Omega-3 fatty acids have been the subject of research for more than 20 years, resulting in more than 25,000 studies that support the positive health benefits of these nutritional lipids, notes DSM's Joe Agnew
From heart and cognitive benefits to more niche platforms such as eye health, there is a growing body of scientific evidence to demonstrate their nutritional value at every life stage.1
Omega-3s enjoy high levels of awareness, but a number of controversial studies — no matter how misguided — have shaken the industry in the past year. The sector must continue to communicate the proven benefits that omega-3s can offer to consumers if it is to overcome the challenges that it faces going forward.
Retail supplement sales in the US continue to slump. And, although industry and academic experts have roundly discredited the controversial studies, the widespread negative media coverage has had an impact on the sector. The conflicting messages can only confuse consumers and may lead to a loss of trust in omega-3s. The industry must be prepared to respond collectively to consistently reinforce the wealth of existing safe science, as well as the ongoing investment and positive findings of new investigations into health benefits, formats and applications.
It is important to educate consumers about the different types of omega-3s and the science behind them; but, there is also a more basic need to communicate that average Western diets are often nutritionally deficient.
The most beneficial omega-3s are generally thought to be EPA (eicosapentaenoic acid) and DHA (docosahexaenoic acid), which are principally found in oily fish such as salmon and tuna. However, most populations are not eating enough oily fish. Dietary supplements and foods fortified with omega-3s are great ways to increase omega-3 intake and bridge the gap.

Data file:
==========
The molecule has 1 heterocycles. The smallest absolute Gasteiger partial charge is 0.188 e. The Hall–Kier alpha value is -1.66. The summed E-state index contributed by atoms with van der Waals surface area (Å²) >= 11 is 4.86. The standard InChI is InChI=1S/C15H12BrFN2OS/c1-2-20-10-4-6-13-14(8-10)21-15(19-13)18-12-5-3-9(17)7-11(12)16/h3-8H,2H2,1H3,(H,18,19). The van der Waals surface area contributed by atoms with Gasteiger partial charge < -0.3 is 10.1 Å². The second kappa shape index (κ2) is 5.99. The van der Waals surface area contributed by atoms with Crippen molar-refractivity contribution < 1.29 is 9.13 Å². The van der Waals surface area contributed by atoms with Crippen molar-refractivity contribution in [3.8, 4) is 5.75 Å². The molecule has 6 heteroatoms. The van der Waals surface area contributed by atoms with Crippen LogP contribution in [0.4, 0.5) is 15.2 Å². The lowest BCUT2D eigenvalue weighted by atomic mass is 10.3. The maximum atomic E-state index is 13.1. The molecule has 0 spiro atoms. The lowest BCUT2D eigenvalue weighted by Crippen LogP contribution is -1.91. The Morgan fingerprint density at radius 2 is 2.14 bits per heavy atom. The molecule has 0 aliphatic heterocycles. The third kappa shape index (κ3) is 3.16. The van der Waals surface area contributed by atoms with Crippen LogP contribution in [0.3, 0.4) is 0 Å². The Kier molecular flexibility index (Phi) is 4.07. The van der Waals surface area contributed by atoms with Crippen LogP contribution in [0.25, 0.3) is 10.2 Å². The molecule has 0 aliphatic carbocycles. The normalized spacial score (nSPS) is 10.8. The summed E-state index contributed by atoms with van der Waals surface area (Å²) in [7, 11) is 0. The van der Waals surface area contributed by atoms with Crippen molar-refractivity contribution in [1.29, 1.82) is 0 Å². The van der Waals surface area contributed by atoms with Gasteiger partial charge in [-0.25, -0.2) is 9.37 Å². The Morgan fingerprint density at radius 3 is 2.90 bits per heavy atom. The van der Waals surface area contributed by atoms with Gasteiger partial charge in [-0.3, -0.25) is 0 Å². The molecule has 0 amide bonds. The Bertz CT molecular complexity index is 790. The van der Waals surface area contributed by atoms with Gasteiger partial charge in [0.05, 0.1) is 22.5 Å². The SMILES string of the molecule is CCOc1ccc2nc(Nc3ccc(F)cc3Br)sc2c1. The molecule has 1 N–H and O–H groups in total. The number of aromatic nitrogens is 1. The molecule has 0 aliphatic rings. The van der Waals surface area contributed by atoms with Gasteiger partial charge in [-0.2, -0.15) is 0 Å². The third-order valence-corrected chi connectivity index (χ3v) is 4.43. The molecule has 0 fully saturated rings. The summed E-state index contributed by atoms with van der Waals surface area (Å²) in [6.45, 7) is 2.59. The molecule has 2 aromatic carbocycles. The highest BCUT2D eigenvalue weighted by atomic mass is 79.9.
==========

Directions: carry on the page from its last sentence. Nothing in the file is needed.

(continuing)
Clarity and trust are crucial for effective and sustained consumer engagement. This is why the positive opinion of well-respected and independent scientific bodies must also be used to demonstrate credibility to maximum effect. In Europe, for example, DHA and EPA have gained a number of positive opinions from the European Food Safety Authority (EFSA), with claims for brain, heart and eye health all being approved.
Given the current environment, it is essential that the omega-3 sector maintains momentum and provides ever greater, credible, scientific evidence. Although research is well under way to deepen the already significant body of knowledge regarding the role of essential fatty acids in cardiovascular, brain, vision and maternal health, new and exciting areas are also being investigated.
In particular, promising work is being done at the Centre for Evidence-Based Interventions at the University of Oxford in the UK. The DHA on Learning and Behaviour (DOLAB) study used DSM’s life’sDHA, an algal form of DHA and looked at the role of DHA in sleep regulation amongst school age children as part of a series of papers published on the study.2
It explored whether 16 week supplementation with 600mg/day of algal DHA versus a placebo might improve sleep in an epidemiological group of 362 healthy children, aged 7 to 9 years, who were underperforming in reading. Although drawing cautiously positive conclusions, it was found that children with higher blood levels of omega-3 DHA benefited from better sleep as rated by parents.
The importance of an adequate intake of nutritional lipids is well documented; but, as recent months have clearly shown, the sector cannot afford to stand still or become complacent. However, it is important to note that the situation in the US is only part of the picture for the omega-3 sector. Euromonitor International recently gave a much more positive outlook.3
It values the global omega-3s market at around $34 billion for 2013 and does not expect the recently weakened US market to have a detrimental impact in the long-term. The latest studies present opportunities for food, beverage and dietary supplement manufacturers to target a wider audience than ever before.
2. P. Montgomery, et al., 'Fatty Acids and Sleep in UK Children: Subjective and Pilot Objective Sleep Results from the DOLAB Study – A Randomized Controlled Trial,' Journal of Sleep Research 23(4), 364–388 (2014).
3. D. Cowland, 'Omega-3 Fatty Acids — Global Trends and Opportunities,' presented at Nutritional Lipids and Oils 2014 (3 February 2014, online).